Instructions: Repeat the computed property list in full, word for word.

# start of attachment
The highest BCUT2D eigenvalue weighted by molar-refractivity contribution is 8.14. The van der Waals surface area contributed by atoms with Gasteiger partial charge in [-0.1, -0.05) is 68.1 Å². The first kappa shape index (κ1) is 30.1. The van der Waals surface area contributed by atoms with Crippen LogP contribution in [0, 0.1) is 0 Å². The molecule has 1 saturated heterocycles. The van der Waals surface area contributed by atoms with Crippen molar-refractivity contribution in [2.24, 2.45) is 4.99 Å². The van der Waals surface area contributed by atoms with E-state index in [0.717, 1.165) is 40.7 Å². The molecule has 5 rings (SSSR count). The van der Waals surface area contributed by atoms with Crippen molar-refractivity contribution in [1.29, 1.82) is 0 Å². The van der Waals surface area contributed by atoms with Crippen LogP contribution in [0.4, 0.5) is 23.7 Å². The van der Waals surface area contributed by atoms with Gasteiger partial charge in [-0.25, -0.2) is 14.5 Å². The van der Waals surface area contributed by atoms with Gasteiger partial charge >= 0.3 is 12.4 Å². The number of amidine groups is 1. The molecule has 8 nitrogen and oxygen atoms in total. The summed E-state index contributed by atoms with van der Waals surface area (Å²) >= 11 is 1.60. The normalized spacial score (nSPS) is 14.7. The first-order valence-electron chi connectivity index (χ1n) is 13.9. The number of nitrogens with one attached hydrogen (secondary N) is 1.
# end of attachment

The highest BCUT2D eigenvalue weighted by molar-refractivity contribution is 8.14. The van der Waals surface area contributed by atoms with Gasteiger partial charge in [-0.1, -0.05) is 68.1 Å². The first kappa shape index (κ1) is 30.1. The van der Waals surface area contributed by atoms with Crippen LogP contribution in [0, 0.1) is 0 Å². The molecule has 1 saturated heterocycles. The van der Waals surface area contributed by atoms with Crippen molar-refractivity contribution in [2.24, 2.45) is 4.99 Å². The van der Waals surface area contributed by atoms with E-state index in [0.717, 1.165) is 40.7 Å². The molecule has 5 rings (SSSR count). The van der Waals surface area contributed by atoms with Crippen molar-refractivity contribution in [1.29, 1.82) is 0 Å². The van der Waals surface area contributed by atoms with Crippen LogP contribution in [0.4, 0.5) is 23.7 Å². The van der Waals surface area contributed by atoms with Gasteiger partial charge in [-0.25, -0.2) is 14.5 Å². The van der Waals surface area contributed by atoms with Gasteiger partial charge >= 0.3 is 12.4 Å². The number of amidine groups is 1. The molecule has 8 nitrogen and oxygen atoms in total. The summed E-state index contributed by atoms with van der Waals surface area (Å²) >= 11 is 1.60. The normalized spacial score (nSPS) is 14.7. The first-order valence-electron chi connectivity index (χ1n) is 13.9. The number of nitrogens with one attached hydrogen (secondary N) is 1.